On a blustery day this past April, I sat in Barnard College’s Altschul Hall among fifty accomplished feminists in their fifties and sixties, ten or so students, and two high-schoolers for the annual Veteran Feminists of America meeting. Part conference and part award ceremony, the event is a look back at the early days of the modern women’s movement, starring the women who led the charge of the second wave. Feminine-mystique buster Betty Friedan was there, as was zipless-fuck creator Erica Jong. Different-voice researcher Carol Gilligan stopped in for the dinner to receive her medal. Seven of the original thirteen Our Bodies, Ourselves collective stood with their arms around each other on the dais, recalling the days when they sat at a kitchen table hammering out the original feminist health bible. Many of the women at the event spoke of having been through hell and euphoria, having known intense excitement and bravery and loss, which is why they use the somewhat tongue-in-cheek term “veteran,” connoting one who served in a war, instead of the less bloody-sounding “pioneer” or “trailblazer” or (ahem) “foremother.” In other words, these women enlisted in the revolution, and they have the scars to prove they were there.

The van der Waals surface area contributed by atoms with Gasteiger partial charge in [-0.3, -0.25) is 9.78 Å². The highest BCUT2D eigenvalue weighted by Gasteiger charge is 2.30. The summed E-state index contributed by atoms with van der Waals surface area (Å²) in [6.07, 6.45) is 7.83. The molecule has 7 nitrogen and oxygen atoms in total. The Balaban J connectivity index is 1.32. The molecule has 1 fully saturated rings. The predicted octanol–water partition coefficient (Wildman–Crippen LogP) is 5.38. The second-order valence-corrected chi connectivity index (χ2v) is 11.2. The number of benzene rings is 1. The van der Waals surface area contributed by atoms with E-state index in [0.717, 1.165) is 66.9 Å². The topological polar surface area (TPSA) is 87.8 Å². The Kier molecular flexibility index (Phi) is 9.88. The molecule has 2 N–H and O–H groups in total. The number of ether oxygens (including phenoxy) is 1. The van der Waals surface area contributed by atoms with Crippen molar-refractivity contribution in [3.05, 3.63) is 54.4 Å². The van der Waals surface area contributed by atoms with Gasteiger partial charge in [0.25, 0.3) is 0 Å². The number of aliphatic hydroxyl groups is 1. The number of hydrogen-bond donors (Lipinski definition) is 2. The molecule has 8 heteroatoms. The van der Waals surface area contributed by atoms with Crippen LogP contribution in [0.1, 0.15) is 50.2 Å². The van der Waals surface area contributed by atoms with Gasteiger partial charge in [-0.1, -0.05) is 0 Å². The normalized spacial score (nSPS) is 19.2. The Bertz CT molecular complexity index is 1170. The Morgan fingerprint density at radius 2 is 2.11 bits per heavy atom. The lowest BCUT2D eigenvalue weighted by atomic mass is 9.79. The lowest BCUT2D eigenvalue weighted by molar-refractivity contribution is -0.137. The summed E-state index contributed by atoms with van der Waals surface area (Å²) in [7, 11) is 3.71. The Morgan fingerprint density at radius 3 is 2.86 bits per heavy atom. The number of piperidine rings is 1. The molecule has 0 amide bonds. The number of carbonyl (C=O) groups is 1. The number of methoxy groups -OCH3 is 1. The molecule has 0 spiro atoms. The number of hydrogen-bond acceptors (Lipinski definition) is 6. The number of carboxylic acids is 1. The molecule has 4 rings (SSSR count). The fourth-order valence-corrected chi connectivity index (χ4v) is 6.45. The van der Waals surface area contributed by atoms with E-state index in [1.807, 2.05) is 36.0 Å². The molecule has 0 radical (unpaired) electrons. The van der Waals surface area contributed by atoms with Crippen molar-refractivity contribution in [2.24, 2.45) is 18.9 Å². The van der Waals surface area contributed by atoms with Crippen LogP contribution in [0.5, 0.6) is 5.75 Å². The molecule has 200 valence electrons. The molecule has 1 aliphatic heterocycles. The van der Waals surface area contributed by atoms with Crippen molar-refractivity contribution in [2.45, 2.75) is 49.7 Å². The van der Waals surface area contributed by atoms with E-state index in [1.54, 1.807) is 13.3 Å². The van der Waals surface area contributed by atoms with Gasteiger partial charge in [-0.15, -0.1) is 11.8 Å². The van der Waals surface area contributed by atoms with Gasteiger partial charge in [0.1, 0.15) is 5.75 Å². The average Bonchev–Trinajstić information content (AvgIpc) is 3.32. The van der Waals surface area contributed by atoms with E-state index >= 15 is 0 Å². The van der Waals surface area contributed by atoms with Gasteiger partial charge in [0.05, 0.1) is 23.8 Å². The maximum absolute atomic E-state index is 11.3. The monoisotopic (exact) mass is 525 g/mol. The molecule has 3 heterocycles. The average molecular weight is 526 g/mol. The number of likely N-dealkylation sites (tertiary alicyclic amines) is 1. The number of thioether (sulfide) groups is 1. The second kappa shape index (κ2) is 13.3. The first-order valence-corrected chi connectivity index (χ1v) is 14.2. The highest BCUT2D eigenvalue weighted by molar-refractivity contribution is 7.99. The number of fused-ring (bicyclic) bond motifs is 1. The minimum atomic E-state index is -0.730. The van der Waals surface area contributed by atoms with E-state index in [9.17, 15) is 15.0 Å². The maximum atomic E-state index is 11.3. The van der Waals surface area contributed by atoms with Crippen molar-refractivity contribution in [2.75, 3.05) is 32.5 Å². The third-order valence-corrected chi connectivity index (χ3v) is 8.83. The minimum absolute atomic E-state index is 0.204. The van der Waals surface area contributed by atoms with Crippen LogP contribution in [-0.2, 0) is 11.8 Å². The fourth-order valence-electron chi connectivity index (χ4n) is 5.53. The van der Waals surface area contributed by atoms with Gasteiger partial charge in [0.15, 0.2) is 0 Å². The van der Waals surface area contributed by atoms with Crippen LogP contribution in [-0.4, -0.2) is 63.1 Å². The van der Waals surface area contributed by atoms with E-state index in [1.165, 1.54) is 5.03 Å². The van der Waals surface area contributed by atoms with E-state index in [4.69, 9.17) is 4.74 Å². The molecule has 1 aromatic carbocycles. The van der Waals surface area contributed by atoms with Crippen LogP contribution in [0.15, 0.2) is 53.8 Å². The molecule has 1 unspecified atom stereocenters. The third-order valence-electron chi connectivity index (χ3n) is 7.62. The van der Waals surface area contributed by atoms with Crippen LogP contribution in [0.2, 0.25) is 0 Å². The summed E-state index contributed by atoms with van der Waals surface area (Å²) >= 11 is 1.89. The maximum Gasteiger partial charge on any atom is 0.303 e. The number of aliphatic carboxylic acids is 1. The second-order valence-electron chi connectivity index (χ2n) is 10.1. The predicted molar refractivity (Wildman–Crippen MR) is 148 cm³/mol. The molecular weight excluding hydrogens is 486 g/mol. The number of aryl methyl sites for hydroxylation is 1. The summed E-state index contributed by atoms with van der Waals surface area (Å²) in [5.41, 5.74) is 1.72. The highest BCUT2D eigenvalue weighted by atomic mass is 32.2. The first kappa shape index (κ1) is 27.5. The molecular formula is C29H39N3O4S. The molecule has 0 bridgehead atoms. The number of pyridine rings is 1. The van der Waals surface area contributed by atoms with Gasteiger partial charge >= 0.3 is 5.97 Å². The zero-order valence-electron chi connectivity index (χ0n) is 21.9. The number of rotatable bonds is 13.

I have attended this meeting for the last four years as a guest of Barbara Seaman, who wrote The Doctors’ Case Against the Pill and Free and Female, among other influential books. I’m not a pioneer of the second wave but a person who was raised with the benefits of feminism. This year was a salute to the writers of the movement, and at the nonfiction panel it was suggested that no big, ground-breaking feminist books were being written today. Susan Brownmiller, author of Against Our Will and, recently, In Our Time, argued that this was because so much was unearthed by the second wave that it was next to impossible to find a hot, profound topic that would make millions of women exclaim “Wait, she’s writing about me!” Letty Cottin Pogrebin, former editor of Ms. magazine and co-creator of Free to Be . . . You and Me, added that it was also due to the kind of feminism practiced by the daughters of the second wave, which she characterized as very individualistic, concerned with culture rather than politics. (This was seconded by sister panelists Brownmiller and Phyllis Chesler, author of Women and Madness and, now, Woman’s Inhumanity to Woman.)
The theory that the important books were ones written roughly between 1964 (The Feminine Mystique) and 1975 (Against Our Will) struck me as provocative and inaccurate. I am the co-author of a book about the current state of feminism, and I’m in the process of writing two more books along feminist lines, so I have a personal stake in resisting the news that all the good writing has been done. Ironically, I had embarked a few years before on a grand plan to bring out some of the classics of the second wave. I focused on out-of-print books th...
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